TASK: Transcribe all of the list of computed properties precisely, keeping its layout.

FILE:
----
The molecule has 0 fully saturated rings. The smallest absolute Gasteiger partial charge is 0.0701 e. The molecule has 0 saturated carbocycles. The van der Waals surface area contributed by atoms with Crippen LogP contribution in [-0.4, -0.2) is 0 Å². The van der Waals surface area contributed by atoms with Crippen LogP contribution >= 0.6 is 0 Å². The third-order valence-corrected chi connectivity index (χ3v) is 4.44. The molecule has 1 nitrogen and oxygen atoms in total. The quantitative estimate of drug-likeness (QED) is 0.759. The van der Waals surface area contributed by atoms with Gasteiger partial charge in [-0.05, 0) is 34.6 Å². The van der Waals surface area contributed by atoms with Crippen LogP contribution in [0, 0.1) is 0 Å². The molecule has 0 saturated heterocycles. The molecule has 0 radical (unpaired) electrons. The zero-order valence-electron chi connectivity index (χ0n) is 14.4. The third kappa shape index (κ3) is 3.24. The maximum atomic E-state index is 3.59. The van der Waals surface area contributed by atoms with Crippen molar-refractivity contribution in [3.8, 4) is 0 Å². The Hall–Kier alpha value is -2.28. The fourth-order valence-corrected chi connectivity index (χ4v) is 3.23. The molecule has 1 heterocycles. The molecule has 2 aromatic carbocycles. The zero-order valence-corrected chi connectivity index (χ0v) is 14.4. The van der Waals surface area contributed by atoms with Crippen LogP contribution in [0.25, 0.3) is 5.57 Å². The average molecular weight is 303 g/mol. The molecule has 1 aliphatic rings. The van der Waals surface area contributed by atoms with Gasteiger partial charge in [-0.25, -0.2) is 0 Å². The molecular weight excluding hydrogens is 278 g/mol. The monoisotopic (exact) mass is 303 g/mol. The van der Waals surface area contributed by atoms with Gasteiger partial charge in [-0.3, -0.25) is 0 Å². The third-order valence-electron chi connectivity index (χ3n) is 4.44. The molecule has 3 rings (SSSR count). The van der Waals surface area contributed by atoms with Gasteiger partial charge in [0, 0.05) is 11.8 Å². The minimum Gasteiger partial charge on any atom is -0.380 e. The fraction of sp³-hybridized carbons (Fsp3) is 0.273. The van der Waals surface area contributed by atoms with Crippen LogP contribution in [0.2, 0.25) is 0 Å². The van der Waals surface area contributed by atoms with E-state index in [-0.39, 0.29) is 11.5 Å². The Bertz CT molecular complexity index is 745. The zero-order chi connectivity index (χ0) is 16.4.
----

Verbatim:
The molecule has 0 fully saturated rings. The smallest absolute Gasteiger partial charge is 0.0701 e. The molecule has 0 saturated carbocycles. The van der Waals surface area contributed by atoms with Crippen LogP contribution in [-0.4, -0.2) is 0 Å². The van der Waals surface area contributed by atoms with Crippen LogP contribution >= 0.6 is 0 Å². The third-order valence-corrected chi connectivity index (χ3v) is 4.44. The molecule has 1 nitrogen and oxygen atoms in total. The quantitative estimate of drug-likeness (QED) is 0.759. The van der Waals surface area contributed by atoms with Gasteiger partial charge in [-0.05, 0) is 34.6 Å². The van der Waals surface area contributed by atoms with Crippen LogP contribution in [0, 0.1) is 0 Å². The molecule has 0 saturated heterocycles. The molecule has 0 radical (unpaired) electrons. The zero-order valence-electron chi connectivity index (χ0n) is 14.4. The third kappa shape index (κ3) is 3.24. The maximum atomic E-state index is 3.59. The van der Waals surface area contributed by atoms with Crippen molar-refractivity contribution in [3.8, 4) is 0 Å². The Hall–Kier alpha value is -2.28. The fourth-order valence-corrected chi connectivity index (χ4v) is 3.23. The molecule has 1 heterocycles. The molecule has 2 aromatic carbocycles. The zero-order valence-corrected chi connectivity index (χ0v) is 14.4. The van der Waals surface area contributed by atoms with Crippen LogP contribution in [0.25, 0.3) is 5.57 Å². The average molecular weight is 303 g/mol. The molecule has 1 aliphatic rings. The van der Waals surface area contributed by atoms with Gasteiger partial charge in [-0.25, -0.2) is 0 Å². The molecular weight excluding hydrogens is 278 g/mol. The monoisotopic (exact) mass is 303 g/mol. The van der Waals surface area contributed by atoms with Gasteiger partial charge in [-0.3, -0.25) is 0 Å². The third-order valence-electron chi connectivity index (χ3n) is 4.44. The molecule has 3 rings (SSSR count). The van der Waals surface area contributed by atoms with Gasteiger partial charge in [0, 0.05) is 11.8 Å². The minimum Gasteiger partial charge on any atom is -0.380 e. The fraction of sp³-hybridized carbons (Fsp3) is 0.273. The van der Waals surface area contributed by atoms with Crippen LogP contribution in [0.2, 0.25) is 0 Å². The van der Waals surface area contributed by atoms with E-state index in [-0.39, 0.29) is 11.5 Å². The Bertz CT molecular complexity index is 745. The zero-order chi connectivity index (χ0) is 16.4.